Toronto Police, CFL investigating incident between Argos players, Tiger-Cats fan

Toronto Argonauts general manager Michael 'Pinball' Clemons discusses his disappointment from the altercation between Argos players and fans at the CFL East final and how he's heard from Toronto police that his team handled the situation with grace.

Toronto Police say they are investigating an incident after the Toronto Argonauts' CFL playoff game on Sunday after video emerged on social media showing Argos players in an altercation with a Hamilton Tiger-Cats fan.

"At the end of the game, two men allegedly jumped a barricade and were attempting to fight with players," Toronto Police Services said in a statement. "Officers and security quickly intervened and both men are alleged to have been assaultive with staff and police. As a result, both were trespassed from BMO Field and Exhibition Place."

A CFL spokesperson said the league is aware of the incident and is reviewing it.

“The Toronto Argonauts, in conjunction with MLSE security, the CFL league office and local police, are investigating a post-game incident involving team personnel and visiting fans," the team wrote in a statement to Sportsnet. "The club will issue a statement once the investigation is complete and any outcomes are determined.”

The video, posted by the @TicatsRoar Twitter account, shows Argos defensive back Chris Edwards and receiver Dejon Brissett engaging in physical contact with a fan dressed in Tiger-Cats gear before police and security intervened.

Warning The video below contains strong language and violent images that some viewers will find offensive.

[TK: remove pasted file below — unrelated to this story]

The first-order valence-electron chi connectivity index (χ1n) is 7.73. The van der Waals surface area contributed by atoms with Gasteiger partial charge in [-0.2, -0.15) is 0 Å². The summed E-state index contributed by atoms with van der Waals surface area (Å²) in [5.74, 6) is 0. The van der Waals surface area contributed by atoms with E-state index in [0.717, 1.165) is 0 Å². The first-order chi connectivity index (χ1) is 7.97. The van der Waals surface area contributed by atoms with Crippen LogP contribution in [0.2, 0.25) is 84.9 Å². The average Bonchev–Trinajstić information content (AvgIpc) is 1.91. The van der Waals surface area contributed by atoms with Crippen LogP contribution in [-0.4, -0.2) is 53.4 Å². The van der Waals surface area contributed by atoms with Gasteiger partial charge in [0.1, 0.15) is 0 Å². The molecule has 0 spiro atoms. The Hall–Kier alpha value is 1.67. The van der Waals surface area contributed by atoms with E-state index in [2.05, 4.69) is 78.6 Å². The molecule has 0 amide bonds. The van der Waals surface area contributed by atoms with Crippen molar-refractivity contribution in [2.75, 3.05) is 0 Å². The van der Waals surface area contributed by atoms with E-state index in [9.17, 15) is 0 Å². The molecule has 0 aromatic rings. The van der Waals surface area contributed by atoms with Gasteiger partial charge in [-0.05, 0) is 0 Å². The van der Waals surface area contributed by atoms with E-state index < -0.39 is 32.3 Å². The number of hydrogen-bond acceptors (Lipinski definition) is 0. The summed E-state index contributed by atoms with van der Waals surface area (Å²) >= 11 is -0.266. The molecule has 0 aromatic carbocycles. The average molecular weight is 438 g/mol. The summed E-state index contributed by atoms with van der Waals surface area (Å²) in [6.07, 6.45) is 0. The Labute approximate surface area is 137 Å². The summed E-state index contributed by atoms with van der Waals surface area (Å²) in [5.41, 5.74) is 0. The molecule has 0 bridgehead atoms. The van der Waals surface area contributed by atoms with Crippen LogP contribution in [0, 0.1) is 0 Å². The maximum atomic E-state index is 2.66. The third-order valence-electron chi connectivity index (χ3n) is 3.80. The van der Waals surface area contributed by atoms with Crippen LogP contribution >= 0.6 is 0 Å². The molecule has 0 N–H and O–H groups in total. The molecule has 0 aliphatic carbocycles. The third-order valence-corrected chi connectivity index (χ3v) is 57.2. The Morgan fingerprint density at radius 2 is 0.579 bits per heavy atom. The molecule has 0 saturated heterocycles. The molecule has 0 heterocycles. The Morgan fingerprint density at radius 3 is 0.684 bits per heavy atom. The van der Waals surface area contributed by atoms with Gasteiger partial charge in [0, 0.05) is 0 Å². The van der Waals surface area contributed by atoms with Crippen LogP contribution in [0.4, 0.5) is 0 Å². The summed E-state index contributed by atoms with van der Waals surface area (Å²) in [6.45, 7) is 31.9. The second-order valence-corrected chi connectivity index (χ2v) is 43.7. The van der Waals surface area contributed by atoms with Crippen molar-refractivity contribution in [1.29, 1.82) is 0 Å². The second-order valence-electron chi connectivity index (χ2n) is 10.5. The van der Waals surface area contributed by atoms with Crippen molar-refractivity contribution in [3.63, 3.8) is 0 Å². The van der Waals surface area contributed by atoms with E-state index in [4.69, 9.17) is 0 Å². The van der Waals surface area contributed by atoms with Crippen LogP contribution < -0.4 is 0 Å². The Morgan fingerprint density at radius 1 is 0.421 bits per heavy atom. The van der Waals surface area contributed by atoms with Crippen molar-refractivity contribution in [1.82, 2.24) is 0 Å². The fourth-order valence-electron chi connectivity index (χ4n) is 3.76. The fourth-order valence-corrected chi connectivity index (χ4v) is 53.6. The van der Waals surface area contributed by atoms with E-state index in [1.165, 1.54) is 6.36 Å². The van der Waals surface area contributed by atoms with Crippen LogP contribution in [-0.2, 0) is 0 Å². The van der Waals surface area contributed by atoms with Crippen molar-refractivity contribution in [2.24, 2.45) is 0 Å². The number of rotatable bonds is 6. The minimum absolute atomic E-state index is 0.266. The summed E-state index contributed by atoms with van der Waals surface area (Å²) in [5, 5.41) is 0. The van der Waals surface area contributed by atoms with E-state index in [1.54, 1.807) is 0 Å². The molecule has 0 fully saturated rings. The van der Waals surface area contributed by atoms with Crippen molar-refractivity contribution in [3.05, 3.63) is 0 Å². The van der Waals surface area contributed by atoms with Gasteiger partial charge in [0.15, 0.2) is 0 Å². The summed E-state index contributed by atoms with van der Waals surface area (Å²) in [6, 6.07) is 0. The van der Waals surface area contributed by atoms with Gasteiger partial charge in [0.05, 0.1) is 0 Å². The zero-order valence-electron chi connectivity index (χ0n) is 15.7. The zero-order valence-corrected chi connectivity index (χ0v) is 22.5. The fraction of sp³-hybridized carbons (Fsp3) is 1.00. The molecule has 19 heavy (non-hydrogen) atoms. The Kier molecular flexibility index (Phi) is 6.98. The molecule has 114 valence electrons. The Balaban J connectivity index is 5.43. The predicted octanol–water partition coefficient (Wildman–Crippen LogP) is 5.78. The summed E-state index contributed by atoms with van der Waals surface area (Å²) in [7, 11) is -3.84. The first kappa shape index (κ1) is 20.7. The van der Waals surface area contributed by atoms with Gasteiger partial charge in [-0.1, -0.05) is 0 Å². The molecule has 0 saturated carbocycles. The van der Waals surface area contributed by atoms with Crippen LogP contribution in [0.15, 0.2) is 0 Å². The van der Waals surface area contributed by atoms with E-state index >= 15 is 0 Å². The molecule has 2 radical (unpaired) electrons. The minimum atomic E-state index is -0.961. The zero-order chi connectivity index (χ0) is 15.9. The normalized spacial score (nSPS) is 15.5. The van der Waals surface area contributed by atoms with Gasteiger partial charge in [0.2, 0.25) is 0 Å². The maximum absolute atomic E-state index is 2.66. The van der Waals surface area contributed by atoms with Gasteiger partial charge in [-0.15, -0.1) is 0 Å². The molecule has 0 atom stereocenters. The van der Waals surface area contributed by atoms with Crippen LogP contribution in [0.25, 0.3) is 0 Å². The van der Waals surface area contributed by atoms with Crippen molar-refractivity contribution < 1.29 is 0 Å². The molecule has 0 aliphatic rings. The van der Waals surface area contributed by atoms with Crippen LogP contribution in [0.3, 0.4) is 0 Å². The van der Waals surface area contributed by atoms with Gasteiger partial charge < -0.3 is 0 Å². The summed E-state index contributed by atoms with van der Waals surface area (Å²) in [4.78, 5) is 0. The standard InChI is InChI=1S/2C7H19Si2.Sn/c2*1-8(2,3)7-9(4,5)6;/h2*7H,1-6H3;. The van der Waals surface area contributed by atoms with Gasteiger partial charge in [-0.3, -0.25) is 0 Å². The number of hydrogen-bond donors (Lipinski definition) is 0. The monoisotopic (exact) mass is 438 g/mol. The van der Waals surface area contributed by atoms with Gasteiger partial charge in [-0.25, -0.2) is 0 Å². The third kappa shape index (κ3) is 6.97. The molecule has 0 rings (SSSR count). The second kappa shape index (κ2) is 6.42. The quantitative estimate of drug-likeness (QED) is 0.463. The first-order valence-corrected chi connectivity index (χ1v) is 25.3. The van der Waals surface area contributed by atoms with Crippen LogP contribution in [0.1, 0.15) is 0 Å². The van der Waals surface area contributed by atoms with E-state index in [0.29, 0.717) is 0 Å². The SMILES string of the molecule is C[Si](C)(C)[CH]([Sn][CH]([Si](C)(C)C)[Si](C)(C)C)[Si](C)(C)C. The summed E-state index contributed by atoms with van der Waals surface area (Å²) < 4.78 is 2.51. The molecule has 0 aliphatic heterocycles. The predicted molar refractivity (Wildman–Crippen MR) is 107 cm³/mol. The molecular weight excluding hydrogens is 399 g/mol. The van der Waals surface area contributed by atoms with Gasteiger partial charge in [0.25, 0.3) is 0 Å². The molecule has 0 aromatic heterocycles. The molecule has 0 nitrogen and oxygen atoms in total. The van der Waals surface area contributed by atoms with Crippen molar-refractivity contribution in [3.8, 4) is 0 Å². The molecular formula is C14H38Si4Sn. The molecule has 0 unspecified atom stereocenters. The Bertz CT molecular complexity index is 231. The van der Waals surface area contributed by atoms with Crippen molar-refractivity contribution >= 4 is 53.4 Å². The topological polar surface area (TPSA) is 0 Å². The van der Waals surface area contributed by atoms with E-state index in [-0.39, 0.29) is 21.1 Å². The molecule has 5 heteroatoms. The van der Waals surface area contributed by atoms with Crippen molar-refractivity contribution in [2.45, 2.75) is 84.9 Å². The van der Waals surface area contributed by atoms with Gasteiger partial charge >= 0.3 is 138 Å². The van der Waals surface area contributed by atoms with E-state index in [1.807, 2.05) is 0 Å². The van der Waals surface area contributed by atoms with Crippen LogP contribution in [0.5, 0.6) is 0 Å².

Michael Clemons, the team's uber-optimistic GM, added in his remarks on Monday that he was disheartened to learn about the altercation with his players and fans.

"Any time there's a negative association with players and fans, it's disappointing," Clemons said.

"I thank many of the Hamilton fans yesterday for coming down. As for the altercation itself, I don't know the details to give a real qualified answer to that question. But any time there's a negative experience between our players and our fans, it's extremely disappointing because fans are why we play. They're the people that support us whether they're home or away."

Argonauts quarterback McLeod Bethel-Thompson apologized for a heated post-game interaction with a TSN cameraman a day after his CFL team was defeated in the East Division final by the Hamilton Tiger-Cats.

The 33-year-old Bethel-Thompson was not made available post-game after his team's 27-19 loss at BMO Field on Sunday.

But he was part of the Argonauts season-ending media availability on Monday, along with general manager Michael Clemons and head coach Ryan Dinwiddie.

Bethel-Thompson clashed with the cameraman as he walked off the field on Sunday, bumping with him a few times.

"I think tempers were high on a lot of ends," Bethel-Thompson said. "I know, the cameraman was just trying to do his job. I felt like he was too close in a vindictive way, but there was zero excuse for me to touch the camera in any form or fashion.

"It's unacceptable behaviour. And hopefully, this can reach that cameraman that I'm very sorry for interfering with his work. I was trying to get to the Hamilton team to congratulate them, which was a hard enough endeavour."

At halftime, the Argonauts enjoyed a 12-0 lead at halftime but settled for four field goals from kicker Boris Bede despite a strong opening two quarters on offence. In fact, all 19 points from Toronto came off the right foot of Bede.

Bethel-Thompson took part of the blame for the second-half flop and failure to punch in at least one touchdown.

"We were the better team (Sunday)," he said. "We had a good first half. But they found a way to win. And that's what great teams do. So we're not at that level yet. And like I said, we had to finish the game because you don't get a win for leading at halftime. We should have been up by 24, if not 30 points at halftime. And we didn't do that. We didn't close the door when we had the opportunity."

--With files from the Canadian Press.

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